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Exposure to extremely low frequency electric and magnetic fields will induce electric fields and currents within the body, but these are almost always much lower than those that can stimulate peripheral nerve tissue. Guidance on exposure to such fields has been published by NRPB and ICNIRP, which is based on the avoidance of acute effects in the central nervous system. Weak electric field effects, below action potential thresholds, have been demonstrated in vitro in brain slice preparations; thresholds can be estimated to be above about 1 mV mm(-1) (around 100 mA m(-2), taking a brain tissue conductivity of around 0.1 S m(-1)), depending on stimulus conditions. Some studies suggest possible effects at lower induced field strengths. The intact nervous system might be expected to be more sensitive to induced electric fields and currents than in vitro preparations, due to a higher level of spontaneous activity and a greater number of interacting neurons. There is good evidence that electrically excitable cells in the retina can be affected in vivo by induced currents as low as 10 mA m(-2). It has been suggested that induced current densities above 10 mA m(-2) may have effects on other central nervous system functions but few studies have been carried out. Further research in experimental animals using both in vitro and in vivo approaches is needed to clarify this issue.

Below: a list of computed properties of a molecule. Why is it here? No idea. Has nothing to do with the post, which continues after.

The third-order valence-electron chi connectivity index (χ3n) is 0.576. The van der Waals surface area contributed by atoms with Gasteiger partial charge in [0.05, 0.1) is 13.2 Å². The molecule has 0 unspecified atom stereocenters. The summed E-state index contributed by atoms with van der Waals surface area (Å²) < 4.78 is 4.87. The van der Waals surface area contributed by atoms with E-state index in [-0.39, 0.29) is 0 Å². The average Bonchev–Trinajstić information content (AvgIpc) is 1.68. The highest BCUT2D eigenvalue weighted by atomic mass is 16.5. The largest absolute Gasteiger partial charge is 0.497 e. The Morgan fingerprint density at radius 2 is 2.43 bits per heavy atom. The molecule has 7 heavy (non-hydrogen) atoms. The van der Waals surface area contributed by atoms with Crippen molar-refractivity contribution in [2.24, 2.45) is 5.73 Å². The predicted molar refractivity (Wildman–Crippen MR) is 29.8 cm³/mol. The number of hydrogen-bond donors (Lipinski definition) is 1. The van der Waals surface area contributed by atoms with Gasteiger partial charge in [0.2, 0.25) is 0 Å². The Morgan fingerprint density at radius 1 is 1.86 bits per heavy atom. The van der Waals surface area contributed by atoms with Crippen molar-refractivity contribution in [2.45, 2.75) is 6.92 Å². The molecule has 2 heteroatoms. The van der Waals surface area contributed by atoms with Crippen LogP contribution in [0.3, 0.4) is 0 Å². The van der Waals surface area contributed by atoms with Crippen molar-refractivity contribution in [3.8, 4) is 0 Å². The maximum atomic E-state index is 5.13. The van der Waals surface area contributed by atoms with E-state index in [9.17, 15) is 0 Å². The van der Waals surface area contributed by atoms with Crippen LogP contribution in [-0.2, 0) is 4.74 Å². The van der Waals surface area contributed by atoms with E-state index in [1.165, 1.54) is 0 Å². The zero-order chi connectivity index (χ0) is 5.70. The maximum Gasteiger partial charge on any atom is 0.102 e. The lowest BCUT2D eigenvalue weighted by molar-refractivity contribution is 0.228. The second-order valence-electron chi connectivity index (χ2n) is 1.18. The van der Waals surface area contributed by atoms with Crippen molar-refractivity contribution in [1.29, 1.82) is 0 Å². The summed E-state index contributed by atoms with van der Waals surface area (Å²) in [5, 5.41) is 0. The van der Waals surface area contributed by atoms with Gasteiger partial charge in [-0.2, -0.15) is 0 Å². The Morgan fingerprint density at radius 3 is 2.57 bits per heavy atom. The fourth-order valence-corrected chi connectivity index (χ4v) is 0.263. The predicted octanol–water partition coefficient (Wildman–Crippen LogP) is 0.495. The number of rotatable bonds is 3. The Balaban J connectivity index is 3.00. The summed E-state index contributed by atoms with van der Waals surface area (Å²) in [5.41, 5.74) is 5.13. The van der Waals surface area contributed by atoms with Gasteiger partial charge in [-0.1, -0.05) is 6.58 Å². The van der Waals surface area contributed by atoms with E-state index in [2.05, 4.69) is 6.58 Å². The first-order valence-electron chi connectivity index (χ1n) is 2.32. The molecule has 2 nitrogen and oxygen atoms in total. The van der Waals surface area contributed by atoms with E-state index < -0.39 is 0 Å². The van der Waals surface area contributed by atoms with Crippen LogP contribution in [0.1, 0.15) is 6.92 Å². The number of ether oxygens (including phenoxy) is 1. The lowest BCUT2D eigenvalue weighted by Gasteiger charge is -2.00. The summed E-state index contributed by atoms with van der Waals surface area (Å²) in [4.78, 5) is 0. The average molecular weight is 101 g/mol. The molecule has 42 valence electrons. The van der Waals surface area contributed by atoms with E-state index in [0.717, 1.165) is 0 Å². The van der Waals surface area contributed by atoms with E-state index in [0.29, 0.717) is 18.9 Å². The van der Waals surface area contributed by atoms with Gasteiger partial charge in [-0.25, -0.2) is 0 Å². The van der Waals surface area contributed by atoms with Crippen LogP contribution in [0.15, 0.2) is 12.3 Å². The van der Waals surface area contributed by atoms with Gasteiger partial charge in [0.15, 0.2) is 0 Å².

Journal article


Health Phys

Publication Date





366 - 375


Brain, Central Nervous System, Electric Conductivity, Electric Stimulation, Electromagnetic Fields, Humans, Models, Biological, Neurons, Retina